Sunday, September 14, 2008

Dust, by Martha Grimes

Does this always happen? That when you find a writer you like, and read all their backlist, when you start reading the books they publish as they appear, they are disappointing? Or is it just me?

I remember reading Martha Grimes back when I was pregnant. Her first book, "The Man With a Load of Mischief" introduced her murder series, each book named after an actual pub somewhere in England. Richard Jury was the man from Scotland Yard, and Melrose Plant the idle English gentry. The two met over this investigation, and their friendship has continued throughout the series.

There was even a larger arc to these stories--Jury had some ultimately unhappy romantic plots, Plant turned out to have been an earl, but had renounced his title and gave us some hints about the story behind that decision. There was something that kept these books interesting and not just episodic.

However, the last two have been quite disappointing. I have reviewed the "Old Wine Shades" on this blog, and if I had remembered that one, I probably wouldn't have picked up "Dust." Though not as ham-handed as Old Wine Shades, Dust isn't nearly as good as I have come to expect from Grimes. To start with: "Dust?" Dust? After such memorable titles as "And the Horse You Came In On?" "The Blue Last?" "The Grave Maurice?" This is not an interesting title.

The murder happens before the first page. A young mentee of Jury's works in a hotel restaurant, and is asked to take up coffee for two to one of the hotel rooms. No one answers the knock, but the door is open, so Benny enters. The occupant is dead on the terrace. Benny calls Jury first, then the Islington police. This allows Jury to show up and fall into immediate lust with the Islington DI. She returns the feeling, and whenever they are alone, they end up smashing furniture--behavior I find very un-Jury-like.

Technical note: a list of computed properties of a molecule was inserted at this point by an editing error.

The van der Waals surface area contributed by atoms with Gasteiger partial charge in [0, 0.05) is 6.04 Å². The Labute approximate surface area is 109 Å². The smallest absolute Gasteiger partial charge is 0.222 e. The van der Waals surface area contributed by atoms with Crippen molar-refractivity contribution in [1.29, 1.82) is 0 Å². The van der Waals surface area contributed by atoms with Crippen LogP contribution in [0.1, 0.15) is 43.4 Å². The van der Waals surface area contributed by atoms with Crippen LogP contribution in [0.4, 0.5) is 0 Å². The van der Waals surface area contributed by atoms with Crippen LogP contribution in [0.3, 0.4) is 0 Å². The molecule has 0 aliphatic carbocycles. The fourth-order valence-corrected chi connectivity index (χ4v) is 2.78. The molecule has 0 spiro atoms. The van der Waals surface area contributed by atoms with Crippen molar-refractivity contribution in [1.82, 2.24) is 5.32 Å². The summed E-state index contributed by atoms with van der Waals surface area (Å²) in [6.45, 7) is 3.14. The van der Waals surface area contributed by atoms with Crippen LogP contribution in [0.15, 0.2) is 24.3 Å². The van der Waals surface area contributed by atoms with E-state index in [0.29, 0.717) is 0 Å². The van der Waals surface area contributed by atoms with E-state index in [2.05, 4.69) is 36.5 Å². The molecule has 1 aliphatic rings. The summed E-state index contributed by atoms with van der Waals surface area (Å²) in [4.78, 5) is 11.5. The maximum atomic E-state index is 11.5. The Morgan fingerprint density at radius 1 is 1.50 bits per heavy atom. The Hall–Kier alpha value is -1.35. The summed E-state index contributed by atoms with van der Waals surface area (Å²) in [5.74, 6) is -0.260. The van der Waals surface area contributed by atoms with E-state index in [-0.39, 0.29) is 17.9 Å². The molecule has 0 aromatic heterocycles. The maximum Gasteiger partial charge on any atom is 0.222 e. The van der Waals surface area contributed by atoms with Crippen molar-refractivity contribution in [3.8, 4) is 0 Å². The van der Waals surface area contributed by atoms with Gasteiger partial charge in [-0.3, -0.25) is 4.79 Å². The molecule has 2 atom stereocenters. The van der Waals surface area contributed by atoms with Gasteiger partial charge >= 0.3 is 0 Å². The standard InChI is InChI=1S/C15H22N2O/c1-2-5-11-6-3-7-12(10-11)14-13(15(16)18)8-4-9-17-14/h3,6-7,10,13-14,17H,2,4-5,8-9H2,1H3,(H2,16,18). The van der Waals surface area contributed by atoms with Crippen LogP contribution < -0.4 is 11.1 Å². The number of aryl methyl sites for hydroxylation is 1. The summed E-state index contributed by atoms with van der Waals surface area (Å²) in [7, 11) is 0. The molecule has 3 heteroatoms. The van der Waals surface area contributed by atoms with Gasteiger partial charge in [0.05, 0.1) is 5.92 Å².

Meanwhile, we find a string of strange coincidences among the suspects. The man who was killed was Billy Maples, whose grandfather was on the Enigma project during WWII. Billy as been giving lavishly to support artists, and has an assistant named Kurt Brunner. Billy's father Roderick was adopted by Sir Oswald Maples after being evacuated from Germany during WWII on the "Kindertransport." Roderick's real father was an out-of-control SS officer who pulled a Jewish child off the train at the last moment, returned the child to his parents, and then shot the child in the head. The younger brother who witnessed the shooting was Kurt Brunner. There is much theorizing that Kurt Brunner may have killed Billy as a way to revenge himself on Roderick's father--since killing the child would be a more painful revenge.

Billy's cook was also a casualty of WWII--she was evacuated from England, and put on a ship to Canada. Mrs. Jessup's two sisters died when the ship was torpedoed.

Roderick has found out about his true parentage, and retrieved some art his SS father had looted and gave to some relatives for safe-keeping. One of the pieces is an original Klimt, the other a Soutine. Roderick displays both pieces in his home, but claims they are reproductions. Billy has apparently found out the truth, and so he gives away money to artists in some sort of expiation of his family's past.